When questioned by the Economist on the significance of her book’s title, Drifting House, Krys Lee answered, ‘There’s a loneliness that we all carry, and for me that’s symbolised through that image. It’s also a very private symbol for me, because I spent most of my childhood moving house. I had a very restless father who didn’t seem to be able to settle down.’
Krys Lee was born in South Korea and raised in California and Washington, before studying in the United States and England. Her father was a pastor and her mother died when she was young. She has experienced loss, poverty, displacement and extreme loneliness, all central themes in her haunting short story collection which takes a snapshot of the troubled and fractious lives of Koreans, from the tormented North, bewildering South and those forced to migrate to an alien America. She reflects on the deep-seated darkness of the tales, ‘At the time I was so haunted by the history of my country and my family. I was also ambivalent about how much you can reach beyond your own past, how great a hold the past has, on both the individual and a country.’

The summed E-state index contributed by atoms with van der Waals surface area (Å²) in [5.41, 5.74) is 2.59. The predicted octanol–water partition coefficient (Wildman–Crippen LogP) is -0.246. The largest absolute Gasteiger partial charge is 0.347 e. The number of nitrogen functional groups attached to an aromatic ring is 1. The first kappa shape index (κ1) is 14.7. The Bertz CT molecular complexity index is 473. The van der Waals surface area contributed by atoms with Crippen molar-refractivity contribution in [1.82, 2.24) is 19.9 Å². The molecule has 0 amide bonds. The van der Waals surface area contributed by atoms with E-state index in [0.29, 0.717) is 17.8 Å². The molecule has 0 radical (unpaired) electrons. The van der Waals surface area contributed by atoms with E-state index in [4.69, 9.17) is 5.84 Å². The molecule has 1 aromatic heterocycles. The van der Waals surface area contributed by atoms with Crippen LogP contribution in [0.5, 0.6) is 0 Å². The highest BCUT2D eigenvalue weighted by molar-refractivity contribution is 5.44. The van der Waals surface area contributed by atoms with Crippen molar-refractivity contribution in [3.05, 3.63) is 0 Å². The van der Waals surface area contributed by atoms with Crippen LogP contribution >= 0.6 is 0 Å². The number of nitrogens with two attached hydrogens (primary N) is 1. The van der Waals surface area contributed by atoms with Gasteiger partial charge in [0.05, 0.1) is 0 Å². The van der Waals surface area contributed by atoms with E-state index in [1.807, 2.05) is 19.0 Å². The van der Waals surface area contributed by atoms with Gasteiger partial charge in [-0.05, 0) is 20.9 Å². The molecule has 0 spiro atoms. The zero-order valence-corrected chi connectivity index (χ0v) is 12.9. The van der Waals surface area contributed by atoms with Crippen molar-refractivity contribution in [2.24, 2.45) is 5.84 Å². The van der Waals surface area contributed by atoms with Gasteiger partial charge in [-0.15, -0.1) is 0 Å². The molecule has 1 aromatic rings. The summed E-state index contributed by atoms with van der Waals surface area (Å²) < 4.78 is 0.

Lee was a finalist for Best New American Voices, and received a special mention in the 2012 Pushcart Prize XXXVI. Her work has appeared in the Kenyon Review, Narrative magazine, Granta (New Voices), California Quarterly, Asia Weekly, the Guardian, the New Statesman, and Condé Nast Traveller. She currently lives in Seoul with intervals in San Francisco.